Sérgio Lima /AFPTV/AFP

Images Show the Extent of Brazil’s Capitol Riots

Bolsonaro supporters’ attack on the heart of the Brazilian government was a culmination of months of deepening political polarization.

Sérgio Lima /AFPTV/AFP

Authorities in Brazil are investigating supporters of former President Jair Bolsonaro in connection to the January 8 attack on the country’s Congress building and other major political institutions. The violent assault in the capital, Brasília, quickly drew global condemnation and comparisons to the January 6, 2021, insurrection at the U.S. Capitol. Experts say the recent events were hardly a surprise.

Yellow-and-green clad supporters of former President Jair Bolsonaro storm Brazil’s Congress building.
In the capital, Brasília, supporters of former President Jair Bolsonaro storm Brazil’s Congress building to protest Luiz Inácio Lula da Silva’s administration. Sérgio Lima/AFP/Getty Images

Eight days after the inauguration of President Luiz Inácio Lula da Silva, commonly known as Lula, thousands of Bolsonaro supporters marched to Brasília’s Three Powers Plaza, where they stormed and ransacked the Supreme Federal Court, Congress, and presidential offices.

Protesters, supporters of Brazil's former President Jair Bolsonaro, hold a banner that reads in Portuguese " Military Intervention".
Protesters carry a sign calling for a military intervention as thousands of people invade Brazil’s major political institutions. Eraldo Peres/AP Photo

Clad in the bright yellow and green jerseys of Brazil’s national soccer team—which have been co-opted by Bolsonaro’s far-right movement—many of the protesters demanded Lula’s ouster and called for Bolsonaro’s return to power.

Left: Protesters hold Brazil’s national flag up to the window of a government building they have occupied. Right: Security personnel prepare to enter one of the buildings overtaken by protesters. Adriano Machado/Reuters, Ueslei Marcelino/Reuters
A supporter of Bolsonaro wearing a gas mask and holding up a Brazilian flag, protests outside Planalto Palace.
People cover their faces as police use tear gas to disperse crowds. Ueslei Marcelino/Reuters

During nearly three hours of rioting, protesters occupied buildings, shattered windows, and destroyed equipment and furniture. In some areas, they damaged expensive artwork, vandalized offices, and set small fires.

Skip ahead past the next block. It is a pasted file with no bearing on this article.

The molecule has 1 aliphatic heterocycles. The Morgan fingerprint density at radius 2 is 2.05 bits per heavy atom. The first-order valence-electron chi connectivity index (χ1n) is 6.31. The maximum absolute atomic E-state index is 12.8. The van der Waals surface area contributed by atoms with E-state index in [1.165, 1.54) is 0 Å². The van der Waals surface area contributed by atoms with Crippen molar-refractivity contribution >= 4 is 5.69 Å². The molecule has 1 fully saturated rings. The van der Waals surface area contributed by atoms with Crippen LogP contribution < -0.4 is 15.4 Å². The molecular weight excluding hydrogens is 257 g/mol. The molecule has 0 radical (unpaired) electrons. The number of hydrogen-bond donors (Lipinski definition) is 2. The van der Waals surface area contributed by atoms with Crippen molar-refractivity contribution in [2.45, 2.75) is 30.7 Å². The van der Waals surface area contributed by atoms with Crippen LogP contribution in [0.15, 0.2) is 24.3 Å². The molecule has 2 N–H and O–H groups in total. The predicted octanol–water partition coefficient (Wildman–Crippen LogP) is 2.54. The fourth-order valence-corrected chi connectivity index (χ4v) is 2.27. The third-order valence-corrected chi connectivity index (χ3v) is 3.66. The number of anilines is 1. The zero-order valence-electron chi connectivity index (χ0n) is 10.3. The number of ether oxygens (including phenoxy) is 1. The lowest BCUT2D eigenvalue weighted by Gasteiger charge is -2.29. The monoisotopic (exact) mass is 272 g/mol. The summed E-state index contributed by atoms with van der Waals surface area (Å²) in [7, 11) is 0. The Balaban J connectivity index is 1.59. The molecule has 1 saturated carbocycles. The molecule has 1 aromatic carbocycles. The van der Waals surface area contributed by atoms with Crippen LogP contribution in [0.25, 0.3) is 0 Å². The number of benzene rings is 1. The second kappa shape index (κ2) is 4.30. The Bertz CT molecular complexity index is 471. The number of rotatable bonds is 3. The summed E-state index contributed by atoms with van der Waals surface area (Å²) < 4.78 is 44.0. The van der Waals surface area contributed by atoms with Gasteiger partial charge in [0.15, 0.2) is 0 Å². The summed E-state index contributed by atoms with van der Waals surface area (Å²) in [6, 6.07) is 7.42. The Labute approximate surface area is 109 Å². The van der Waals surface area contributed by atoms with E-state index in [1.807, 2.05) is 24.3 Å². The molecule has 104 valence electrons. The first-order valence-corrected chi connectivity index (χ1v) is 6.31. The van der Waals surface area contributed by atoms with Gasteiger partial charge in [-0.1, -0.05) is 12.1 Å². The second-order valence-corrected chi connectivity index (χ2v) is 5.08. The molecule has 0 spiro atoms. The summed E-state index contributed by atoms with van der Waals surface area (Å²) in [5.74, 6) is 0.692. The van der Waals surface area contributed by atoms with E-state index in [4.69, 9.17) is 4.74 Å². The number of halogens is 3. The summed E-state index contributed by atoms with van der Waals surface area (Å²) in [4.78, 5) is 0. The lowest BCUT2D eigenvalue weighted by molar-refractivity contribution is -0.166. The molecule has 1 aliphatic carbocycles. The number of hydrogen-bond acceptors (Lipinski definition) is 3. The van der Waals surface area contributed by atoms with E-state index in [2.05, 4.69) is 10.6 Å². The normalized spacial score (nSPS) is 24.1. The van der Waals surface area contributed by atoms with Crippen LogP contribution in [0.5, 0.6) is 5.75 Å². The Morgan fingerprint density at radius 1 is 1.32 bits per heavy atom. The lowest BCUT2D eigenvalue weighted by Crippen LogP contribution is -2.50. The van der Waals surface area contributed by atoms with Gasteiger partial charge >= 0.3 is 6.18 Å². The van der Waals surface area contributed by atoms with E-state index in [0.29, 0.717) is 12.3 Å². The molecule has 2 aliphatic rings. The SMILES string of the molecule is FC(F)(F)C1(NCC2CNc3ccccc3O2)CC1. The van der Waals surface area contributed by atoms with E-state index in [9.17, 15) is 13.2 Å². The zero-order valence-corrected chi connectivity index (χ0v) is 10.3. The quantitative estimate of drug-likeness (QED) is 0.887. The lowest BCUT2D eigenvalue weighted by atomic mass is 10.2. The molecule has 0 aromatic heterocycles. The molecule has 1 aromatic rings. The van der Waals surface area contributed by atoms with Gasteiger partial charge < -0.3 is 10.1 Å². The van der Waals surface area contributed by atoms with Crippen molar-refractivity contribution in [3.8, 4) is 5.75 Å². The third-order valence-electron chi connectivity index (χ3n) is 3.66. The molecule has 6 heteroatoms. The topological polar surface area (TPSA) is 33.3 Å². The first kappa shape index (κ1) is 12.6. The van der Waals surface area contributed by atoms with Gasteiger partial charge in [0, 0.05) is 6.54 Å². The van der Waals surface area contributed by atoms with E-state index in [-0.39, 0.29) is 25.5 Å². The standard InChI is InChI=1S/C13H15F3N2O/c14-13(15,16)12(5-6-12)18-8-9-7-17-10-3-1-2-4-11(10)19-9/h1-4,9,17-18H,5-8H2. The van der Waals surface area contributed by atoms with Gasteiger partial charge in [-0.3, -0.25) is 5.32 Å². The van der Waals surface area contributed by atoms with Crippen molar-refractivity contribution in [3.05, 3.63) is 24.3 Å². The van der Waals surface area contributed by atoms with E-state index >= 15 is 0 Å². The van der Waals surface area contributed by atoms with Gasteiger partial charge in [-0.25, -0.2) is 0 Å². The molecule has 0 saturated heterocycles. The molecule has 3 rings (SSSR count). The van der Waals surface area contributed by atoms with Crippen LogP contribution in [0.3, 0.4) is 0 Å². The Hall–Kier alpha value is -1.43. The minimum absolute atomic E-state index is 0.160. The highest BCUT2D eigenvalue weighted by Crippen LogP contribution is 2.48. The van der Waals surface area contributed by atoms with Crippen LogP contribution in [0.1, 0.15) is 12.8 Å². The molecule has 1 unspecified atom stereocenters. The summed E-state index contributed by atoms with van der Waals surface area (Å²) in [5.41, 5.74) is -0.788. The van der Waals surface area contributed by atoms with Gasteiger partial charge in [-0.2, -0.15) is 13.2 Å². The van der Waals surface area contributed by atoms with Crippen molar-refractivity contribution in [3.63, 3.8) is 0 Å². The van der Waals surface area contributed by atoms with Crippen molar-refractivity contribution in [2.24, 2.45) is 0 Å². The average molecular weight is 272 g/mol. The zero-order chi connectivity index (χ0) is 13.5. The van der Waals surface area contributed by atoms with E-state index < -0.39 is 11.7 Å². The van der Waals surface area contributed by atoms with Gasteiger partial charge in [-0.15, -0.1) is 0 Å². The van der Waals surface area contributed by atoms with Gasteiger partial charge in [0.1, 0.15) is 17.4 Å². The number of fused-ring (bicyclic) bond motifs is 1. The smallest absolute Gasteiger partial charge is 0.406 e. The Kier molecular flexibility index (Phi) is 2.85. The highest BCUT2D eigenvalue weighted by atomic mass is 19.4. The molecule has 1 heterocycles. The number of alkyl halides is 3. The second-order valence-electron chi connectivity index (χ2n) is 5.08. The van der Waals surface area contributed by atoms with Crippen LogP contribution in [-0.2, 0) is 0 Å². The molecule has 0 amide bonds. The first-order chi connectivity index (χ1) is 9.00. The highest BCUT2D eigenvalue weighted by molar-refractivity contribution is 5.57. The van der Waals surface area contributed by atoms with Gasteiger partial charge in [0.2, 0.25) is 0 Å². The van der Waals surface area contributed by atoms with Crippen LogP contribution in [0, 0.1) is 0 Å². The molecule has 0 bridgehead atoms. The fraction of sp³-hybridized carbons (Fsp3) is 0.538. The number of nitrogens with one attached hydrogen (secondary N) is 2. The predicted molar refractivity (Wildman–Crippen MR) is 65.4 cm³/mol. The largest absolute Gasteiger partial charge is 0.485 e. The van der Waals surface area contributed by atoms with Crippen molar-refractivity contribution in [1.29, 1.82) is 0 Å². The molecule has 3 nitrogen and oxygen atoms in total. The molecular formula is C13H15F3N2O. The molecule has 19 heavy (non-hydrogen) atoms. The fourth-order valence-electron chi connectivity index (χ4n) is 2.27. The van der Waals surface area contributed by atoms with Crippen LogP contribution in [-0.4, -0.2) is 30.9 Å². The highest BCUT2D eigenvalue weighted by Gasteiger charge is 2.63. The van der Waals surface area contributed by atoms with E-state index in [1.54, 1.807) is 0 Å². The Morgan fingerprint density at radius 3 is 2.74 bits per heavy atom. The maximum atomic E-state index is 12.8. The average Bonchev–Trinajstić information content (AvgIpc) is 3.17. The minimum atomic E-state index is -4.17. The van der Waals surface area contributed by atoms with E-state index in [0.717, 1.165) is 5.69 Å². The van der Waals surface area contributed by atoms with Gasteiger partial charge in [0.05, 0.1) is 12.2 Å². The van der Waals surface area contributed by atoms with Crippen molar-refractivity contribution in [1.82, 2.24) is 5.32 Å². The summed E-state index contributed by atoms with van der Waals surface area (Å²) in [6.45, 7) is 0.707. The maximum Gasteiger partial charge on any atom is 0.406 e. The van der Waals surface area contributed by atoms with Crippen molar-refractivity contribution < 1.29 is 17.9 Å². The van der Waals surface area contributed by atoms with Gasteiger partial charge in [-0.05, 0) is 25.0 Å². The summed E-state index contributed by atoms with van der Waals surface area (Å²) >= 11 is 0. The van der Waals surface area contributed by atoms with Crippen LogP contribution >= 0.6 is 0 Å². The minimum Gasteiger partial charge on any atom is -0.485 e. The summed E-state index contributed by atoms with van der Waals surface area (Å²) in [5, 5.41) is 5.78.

Supporters of Brazilian former President Jair Bolsonaro destroy a window of the the plenary of the Supreme Court in Brasilia.
Protesters use police barricades to smash windows and gain entry to the Supreme Federal Court. Ton Molina/AFP/Getty Images

There were also reports that protesters urinated and defecated in rooms and hallways. Media organizations say at least a dozen journalists were attacked. In addition, videos shared on social media showed protesters striking a police officer on horseback.

Left: Protesters vandalize a room inside the building that houses the presidential offices. Right: A person inspects the damage that was done to an office during the hourslong attack. Adriano Machado/Reuters, Ueslei Marcelino/Reuters
A broken sculpture is seen on the trash-strewn ground after protesters ransack the Supreme Federal Court.
A broken sculpture is seen on the trash-strewn ground after protesters ransacked the Supreme Federal Court. Andressa Anholete/Getty Images

The day’s events were unsurprising, experts say. In the months leading up to the October 2022 presidential vote, observers warned of the possibility of postelection violence similar to the January 6 U.S. Capitol attack if Bolsonaro were to lose.

Left: A forensics expert assesses the damage left behind at the presidential offices. The day after the attack, security forces locked down the area around the three government buildings. Right: A damaged painting of a political figure lies on the floor of the Congress building. Carl De Souza/AFP/Getty Images